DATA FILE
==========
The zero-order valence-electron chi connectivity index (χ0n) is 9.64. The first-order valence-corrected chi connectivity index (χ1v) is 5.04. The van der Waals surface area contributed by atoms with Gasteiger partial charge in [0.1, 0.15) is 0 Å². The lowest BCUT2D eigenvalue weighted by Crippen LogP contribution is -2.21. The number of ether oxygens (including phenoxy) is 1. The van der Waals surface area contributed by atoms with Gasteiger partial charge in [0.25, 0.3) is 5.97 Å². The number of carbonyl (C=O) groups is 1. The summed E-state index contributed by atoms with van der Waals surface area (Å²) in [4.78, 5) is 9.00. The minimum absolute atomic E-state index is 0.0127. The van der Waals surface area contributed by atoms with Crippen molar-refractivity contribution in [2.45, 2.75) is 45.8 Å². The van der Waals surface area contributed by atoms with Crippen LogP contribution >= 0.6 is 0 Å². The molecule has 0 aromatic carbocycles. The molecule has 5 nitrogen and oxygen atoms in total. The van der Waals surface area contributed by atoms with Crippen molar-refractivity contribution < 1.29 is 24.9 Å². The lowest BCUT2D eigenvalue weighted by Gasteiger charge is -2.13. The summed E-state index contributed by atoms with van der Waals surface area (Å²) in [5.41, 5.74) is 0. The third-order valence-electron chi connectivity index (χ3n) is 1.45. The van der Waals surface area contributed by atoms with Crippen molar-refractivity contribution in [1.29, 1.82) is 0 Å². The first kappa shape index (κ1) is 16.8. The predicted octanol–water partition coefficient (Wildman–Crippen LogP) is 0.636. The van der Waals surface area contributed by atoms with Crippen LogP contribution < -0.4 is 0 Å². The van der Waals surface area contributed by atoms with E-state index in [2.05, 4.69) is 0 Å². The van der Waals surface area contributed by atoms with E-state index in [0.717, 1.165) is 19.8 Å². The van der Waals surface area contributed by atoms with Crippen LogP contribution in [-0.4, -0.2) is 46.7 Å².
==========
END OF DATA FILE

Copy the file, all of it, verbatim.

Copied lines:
The zero-order valence-electron chi connectivity index (χ0n) is 9.64. The first-order valence-corrected chi connectivity index (χ1v) is 5.04. The van der Waals surface area contributed by atoms with Gasteiger partial charge in [0.1, 0.15) is 0 Å². The lowest BCUT2D eigenvalue weighted by Crippen LogP contribution is -2.21. The number of ether oxygens (including phenoxy) is 1. The van der Waals surface area contributed by atoms with Gasteiger partial charge in [0.25, 0.3) is 5.97 Å². The number of carbonyl (C=O) groups is 1. The summed E-state index contributed by atoms with van der Waals surface area (Å²) in [4.78, 5) is 9.00. The minimum absolute atomic E-state index is 0.0127. The van der Waals surface area contributed by atoms with Crippen molar-refractivity contribution in [2.45, 2.75) is 45.8 Å². The van der Waals surface area contributed by atoms with Crippen LogP contribution >= 0.6 is 0 Å². The molecule has 0 aromatic carbocycles. The molecule has 5 nitrogen and oxygen atoms in total. The van der Waals surface area contributed by atoms with Crippen molar-refractivity contribution < 1.29 is 24.9 Å². The lowest BCUT2D eigenvalue weighted by Gasteiger charge is -2.13. The summed E-state index contributed by atoms with van der Waals surface area (Å²) in [5.41, 5.74) is 0. The third-order valence-electron chi connectivity index (χ3n) is 1.45. The van der Waals surface area contributed by atoms with Crippen molar-refractivity contribution in [1.29, 1.82) is 0 Å². The first kappa shape index (κ1) is 16.8. The predicted octanol–water partition coefficient (Wildman–Crippen LogP) is 0.636. The van der Waals surface area contributed by atoms with Crippen LogP contribution < -0.4 is 0 Å². The van der Waals surface area contributed by atoms with E-state index in [2.05, 4.69) is 0 Å². The van der Waals surface area contributed by atoms with E-state index in [0.717, 1.165) is 19.8 Å². The van der Waals surface area contributed by atoms with Crippen LogP contribution in [-0.4, -0.2) is 46.7 Å².